Today, I went, with a friend, to Barbara Kruger’s exhibit at the Hirshhorn Musuem here in D.C. It is located at the bottom of the museum’s escalators and fills the entire lower lobby. The exhibit is comprised solely of words and phrases: “MONEY MAKES MONEY,” “WHOSE POWER?” “WHOSE VALUES?” “WHOSE BELIEFS?,” etc., plastered on the floor, the ceiling, the walls, and the sides and undersides of the up and down escalators. The print is very clear, but some of it is so large that you must walk along it, reading slowly, concentrating on each letter as you go, sounding out the words in order to comprehend the phrase. Much of it is clever, but even where the phrases reflect well-worn thoughts, for example, about our consumer society (eg. “you want it, you buy it, you forget it”), the manner of display forces you to take it in slowly, focus, concentrate and think about the meaning rather than quickly pass it off as slogan and move on. Some, like “BELIEF + DOUBT = SANITY,” seem particularly appropriate for this time of extreme views and little tolerance. Clearly, the exhibit is political, or at least, consisting of social commentary. But is this print a visual art? Or prose? Or both?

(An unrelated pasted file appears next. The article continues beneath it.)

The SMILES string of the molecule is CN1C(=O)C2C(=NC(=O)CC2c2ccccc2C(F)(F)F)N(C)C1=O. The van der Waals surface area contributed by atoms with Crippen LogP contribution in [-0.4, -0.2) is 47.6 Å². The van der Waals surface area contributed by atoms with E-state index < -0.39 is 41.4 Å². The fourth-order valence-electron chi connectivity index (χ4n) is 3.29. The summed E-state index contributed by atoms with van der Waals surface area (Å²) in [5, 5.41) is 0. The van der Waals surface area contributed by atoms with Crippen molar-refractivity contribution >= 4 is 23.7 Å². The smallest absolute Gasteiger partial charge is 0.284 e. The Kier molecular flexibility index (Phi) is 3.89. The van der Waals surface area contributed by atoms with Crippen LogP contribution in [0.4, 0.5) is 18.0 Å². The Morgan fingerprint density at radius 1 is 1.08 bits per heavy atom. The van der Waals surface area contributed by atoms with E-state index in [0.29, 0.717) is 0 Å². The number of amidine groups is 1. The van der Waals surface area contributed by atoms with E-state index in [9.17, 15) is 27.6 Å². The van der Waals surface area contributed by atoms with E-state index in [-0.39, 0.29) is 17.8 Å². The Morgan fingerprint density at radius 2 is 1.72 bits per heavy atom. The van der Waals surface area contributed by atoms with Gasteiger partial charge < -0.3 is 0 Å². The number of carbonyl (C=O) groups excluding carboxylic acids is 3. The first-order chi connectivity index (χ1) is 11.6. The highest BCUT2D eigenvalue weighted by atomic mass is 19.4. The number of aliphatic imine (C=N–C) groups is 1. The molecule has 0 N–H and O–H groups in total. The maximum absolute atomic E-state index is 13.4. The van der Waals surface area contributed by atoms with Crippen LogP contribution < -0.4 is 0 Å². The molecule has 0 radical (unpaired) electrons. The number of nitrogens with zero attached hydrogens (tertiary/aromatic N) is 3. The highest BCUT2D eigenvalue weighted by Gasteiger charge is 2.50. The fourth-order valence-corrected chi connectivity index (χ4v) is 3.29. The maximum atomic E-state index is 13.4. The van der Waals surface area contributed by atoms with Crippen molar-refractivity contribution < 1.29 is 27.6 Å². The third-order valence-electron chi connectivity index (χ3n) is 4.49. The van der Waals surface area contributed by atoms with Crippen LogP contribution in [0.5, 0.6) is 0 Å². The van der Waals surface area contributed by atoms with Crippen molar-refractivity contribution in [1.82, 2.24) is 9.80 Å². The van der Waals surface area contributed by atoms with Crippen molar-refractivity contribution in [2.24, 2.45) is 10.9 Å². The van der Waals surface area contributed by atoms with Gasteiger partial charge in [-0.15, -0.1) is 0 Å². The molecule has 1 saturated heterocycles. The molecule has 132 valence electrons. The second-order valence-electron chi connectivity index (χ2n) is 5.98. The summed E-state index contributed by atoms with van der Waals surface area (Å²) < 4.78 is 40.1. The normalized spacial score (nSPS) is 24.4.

Whatever it is, it is impressive, and I encourage any who find themselves in my city to take a look. And if you do, let me know what you think, and why.
Posted by Jessie Seigel at 10:07 p.m.